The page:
Public-Private Partnerships – A New Direction in The Economic Policy of Kazakhstan

By W. Johannes Wesselhoeft

In May, the Kazakhstan Public-Private Partnership Center hosted a roundtable entitled, “A New Direction of The Economic Policy of Kazakhstan,” in conjunction with the University of Pennsylvania’s Think Tanks and Civil Societies Program and the Economic Research Institute (Kazakhstan) in Kazakhstan’s capital city, Astana. The meeting brought together twenty-nine (29) participants from seven (7) think tanks from four (4) countries (Azerbaijan, Belarus, Kazakhstan and the USA).

Dr. James McGann of UPenn’s TTCSP program and ‘Expert Analytical Centers and Civil Society,’ was present, and spoke on Public-Private Partnerships (PPP) and ‘security challenges in Central Asia.’ McGann’s expertise in organizational innovation was crucial as institutions operating in Kazakhstan seek new strategies towards development which require enhanced quality assurance, transparency, and the harnessing of new technology in their move towards next-level economic development. The report from TTCSP’s December 2015 ‘Global Think Tank Innovations Summit,’ outlined innovative strategies recommended to public and private leaders at the recent aforementioned summit in Astana.


2016-05-24 20.23.17The summit comes at a time when Kazakhstan is entering a major transition period. The economy has successfully recovered from decades of central-planning and geo-political isolation. As the largest and wealthiest country in Central Asia, Kazakhstan stands to become a regional determiner of regional international relations and will continue to increase its influence in the developmental economics of not just its home territory, but its neighbors as well.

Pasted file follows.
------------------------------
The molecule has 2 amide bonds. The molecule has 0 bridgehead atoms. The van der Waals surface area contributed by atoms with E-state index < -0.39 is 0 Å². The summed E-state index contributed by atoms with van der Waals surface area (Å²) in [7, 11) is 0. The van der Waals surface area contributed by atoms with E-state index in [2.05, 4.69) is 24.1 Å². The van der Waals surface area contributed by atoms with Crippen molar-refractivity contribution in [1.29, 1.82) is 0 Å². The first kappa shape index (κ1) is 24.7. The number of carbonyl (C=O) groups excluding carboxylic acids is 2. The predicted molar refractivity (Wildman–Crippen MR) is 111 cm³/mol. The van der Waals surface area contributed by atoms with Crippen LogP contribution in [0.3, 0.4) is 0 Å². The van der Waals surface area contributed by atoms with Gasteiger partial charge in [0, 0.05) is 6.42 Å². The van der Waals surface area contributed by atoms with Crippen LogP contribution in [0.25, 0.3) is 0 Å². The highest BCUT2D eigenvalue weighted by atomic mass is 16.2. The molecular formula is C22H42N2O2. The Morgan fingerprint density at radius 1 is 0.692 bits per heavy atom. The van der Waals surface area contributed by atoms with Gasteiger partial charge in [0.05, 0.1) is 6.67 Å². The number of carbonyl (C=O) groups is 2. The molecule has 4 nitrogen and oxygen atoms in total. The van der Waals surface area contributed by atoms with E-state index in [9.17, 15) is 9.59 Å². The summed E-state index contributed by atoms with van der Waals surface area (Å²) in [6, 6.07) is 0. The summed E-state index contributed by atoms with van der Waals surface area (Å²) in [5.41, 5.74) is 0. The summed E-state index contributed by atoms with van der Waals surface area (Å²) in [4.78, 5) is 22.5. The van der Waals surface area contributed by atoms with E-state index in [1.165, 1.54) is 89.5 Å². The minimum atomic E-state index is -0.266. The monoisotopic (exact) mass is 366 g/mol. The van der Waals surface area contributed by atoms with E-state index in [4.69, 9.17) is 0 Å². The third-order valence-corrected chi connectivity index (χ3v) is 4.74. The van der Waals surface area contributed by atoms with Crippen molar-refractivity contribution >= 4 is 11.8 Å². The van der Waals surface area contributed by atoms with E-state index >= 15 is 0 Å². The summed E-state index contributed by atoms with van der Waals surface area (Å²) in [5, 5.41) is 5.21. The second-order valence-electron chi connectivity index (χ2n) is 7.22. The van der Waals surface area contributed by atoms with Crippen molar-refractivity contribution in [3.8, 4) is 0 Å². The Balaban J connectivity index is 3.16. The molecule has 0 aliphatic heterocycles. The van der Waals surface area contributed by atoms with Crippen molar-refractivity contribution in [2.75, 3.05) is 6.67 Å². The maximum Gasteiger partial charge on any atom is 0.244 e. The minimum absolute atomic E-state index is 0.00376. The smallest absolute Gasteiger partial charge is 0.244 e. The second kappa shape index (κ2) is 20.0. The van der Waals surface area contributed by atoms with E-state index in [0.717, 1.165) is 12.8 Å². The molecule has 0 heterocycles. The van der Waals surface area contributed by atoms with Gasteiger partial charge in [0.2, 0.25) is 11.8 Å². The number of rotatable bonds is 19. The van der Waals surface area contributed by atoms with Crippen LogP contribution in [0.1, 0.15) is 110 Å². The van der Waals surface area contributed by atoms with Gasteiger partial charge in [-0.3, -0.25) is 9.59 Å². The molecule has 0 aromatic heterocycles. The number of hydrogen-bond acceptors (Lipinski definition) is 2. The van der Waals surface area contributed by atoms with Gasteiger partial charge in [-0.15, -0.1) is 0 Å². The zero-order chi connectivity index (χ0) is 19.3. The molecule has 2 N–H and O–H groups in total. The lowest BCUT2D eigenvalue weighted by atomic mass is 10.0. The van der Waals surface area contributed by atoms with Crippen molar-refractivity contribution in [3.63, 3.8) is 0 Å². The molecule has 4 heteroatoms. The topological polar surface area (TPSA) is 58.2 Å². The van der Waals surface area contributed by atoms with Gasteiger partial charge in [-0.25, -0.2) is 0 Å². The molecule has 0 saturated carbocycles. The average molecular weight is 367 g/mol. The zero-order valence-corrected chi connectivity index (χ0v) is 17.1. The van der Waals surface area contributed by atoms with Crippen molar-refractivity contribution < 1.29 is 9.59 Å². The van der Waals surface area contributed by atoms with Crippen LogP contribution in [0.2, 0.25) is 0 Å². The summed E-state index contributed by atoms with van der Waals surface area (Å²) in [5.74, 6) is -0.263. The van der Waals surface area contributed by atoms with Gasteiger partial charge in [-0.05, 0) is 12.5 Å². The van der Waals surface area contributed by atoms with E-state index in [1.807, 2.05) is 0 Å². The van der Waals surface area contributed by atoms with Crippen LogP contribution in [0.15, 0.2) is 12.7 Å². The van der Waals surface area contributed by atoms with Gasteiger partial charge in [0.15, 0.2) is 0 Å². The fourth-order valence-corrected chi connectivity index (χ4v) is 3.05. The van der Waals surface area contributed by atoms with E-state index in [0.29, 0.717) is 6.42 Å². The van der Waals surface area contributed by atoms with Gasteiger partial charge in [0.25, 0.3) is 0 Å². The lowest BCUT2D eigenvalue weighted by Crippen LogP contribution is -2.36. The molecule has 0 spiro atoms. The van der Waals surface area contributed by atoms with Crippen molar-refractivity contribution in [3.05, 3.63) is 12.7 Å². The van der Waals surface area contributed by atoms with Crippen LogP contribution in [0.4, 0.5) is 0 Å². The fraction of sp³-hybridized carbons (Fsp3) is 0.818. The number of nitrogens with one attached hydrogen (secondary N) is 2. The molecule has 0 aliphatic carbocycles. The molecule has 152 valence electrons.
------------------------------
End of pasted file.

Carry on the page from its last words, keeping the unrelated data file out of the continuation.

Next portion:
Public-Private Partnerships are an opportunity for government to work with the private sector in economic development in an ever-more efficient manner. With PPPs, the risk of investing in a large scale project can be distributed amongst several partners in the public and private sector. There is also room for dialogue on how to enhance the project and lead to the best possible outcome for everyone.  While
Kazakhstan’s regional neighbors are suffering from moderate security threats in their own countries, largely related to the transformation of governance that has taken place since Soviet Rule ended, Kazakhstan itself is largely and essentially stable; it serves as an attractive investment location for external and internal investors alike. Foreign direct investment has skyrocketed in Kazakhstan over the past decade and looks to continue to surge. The PPP summit hosted several important develop players, including economic development leaders and advisors to the government of Kazakhstan, as well as representatives, from the Asian Development Bank (ADB), PricewaterhouseCoopers (PWC), the United Nations Development (UNDP) and USAID.


Sponsors of the event included the Economic Research Institute (ERI) (Kazakhstan), the Kazakhstan Public-Private Partnership Center, and The Think Tanks and Civil Societies Program (TTCSP) of the University of Pennsylvania.
As an investment opportunity in Kazakhstan, and a place to collaborate across borders and across the public-private investment divide, the “New Direction in the Economic Policy of Kazakhstan,” summit proved its importance in upcoming international affairs to public and private policy makers alike. Investors inside and outside of Kazakhstan are recognizing the opportunity that PPPs provide in this context. 

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